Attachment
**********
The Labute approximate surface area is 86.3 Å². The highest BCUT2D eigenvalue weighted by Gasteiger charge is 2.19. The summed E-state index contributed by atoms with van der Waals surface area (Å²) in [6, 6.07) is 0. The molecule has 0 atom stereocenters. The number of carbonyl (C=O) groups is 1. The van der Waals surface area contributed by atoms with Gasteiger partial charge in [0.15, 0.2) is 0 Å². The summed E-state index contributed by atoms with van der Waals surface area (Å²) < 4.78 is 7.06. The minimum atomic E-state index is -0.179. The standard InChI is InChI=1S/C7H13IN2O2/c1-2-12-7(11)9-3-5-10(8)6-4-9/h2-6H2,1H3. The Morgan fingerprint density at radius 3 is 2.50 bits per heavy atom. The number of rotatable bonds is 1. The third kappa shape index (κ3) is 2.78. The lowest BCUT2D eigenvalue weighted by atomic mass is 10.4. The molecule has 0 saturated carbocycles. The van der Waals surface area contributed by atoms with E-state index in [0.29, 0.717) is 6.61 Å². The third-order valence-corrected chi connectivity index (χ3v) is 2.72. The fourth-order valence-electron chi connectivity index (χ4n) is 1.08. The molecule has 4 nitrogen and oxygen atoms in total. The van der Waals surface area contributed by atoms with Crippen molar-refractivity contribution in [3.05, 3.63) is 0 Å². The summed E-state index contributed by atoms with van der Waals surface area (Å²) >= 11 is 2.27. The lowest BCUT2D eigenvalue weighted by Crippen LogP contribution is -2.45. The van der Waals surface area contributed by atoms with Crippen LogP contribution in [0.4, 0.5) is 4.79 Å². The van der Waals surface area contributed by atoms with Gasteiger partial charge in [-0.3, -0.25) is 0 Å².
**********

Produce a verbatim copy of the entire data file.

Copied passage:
The Labute approximate surface area is 86.3 Å². The highest BCUT2D eigenvalue weighted by Gasteiger charge is 2.19. The summed E-state index contributed by atoms with van der Waals surface area (Å²) in [6, 6.07) is 0. The molecule has 0 atom stereocenters. The number of carbonyl (C=O) groups is 1. The van der Waals surface area contributed by atoms with Gasteiger partial charge in [0.15, 0.2) is 0 Å². The summed E-state index contributed by atoms with van der Waals surface area (Å²) < 4.78 is 7.06. The minimum atomic E-state index is -0.179. The standard InChI is InChI=1S/C7H13IN2O2/c1-2-12-7(11)9-3-5-10(8)6-4-9/h2-6H2,1H3. The Morgan fingerprint density at radius 3 is 2.50 bits per heavy atom. The number of rotatable bonds is 1. The third kappa shape index (κ3) is 2.78. The lowest BCUT2D eigenvalue weighted by atomic mass is 10.4. The molecule has 0 saturated carbocycles. The van der Waals surface area contributed by atoms with E-state index in [0.29, 0.717) is 6.61 Å². The third-order valence-corrected chi connectivity index (χ3v) is 2.72. The fourth-order valence-electron chi connectivity index (χ4n) is 1.08. The molecule has 4 nitrogen and oxygen atoms in total. The van der Waals surface area contributed by atoms with Crippen molar-refractivity contribution in [3.05, 3.63) is 0 Å². The summed E-state index contributed by atoms with van der Waals surface area (Å²) >= 11 is 2.27. The lowest BCUT2D eigenvalue weighted by Crippen LogP contribution is -2.45. The van der Waals surface area contributed by atoms with Crippen LogP contribution in [0.4, 0.5) is 4.79 Å². The van der Waals surface area contributed by atoms with Gasteiger partial charge in [-0.3, -0.25) is 0 Å².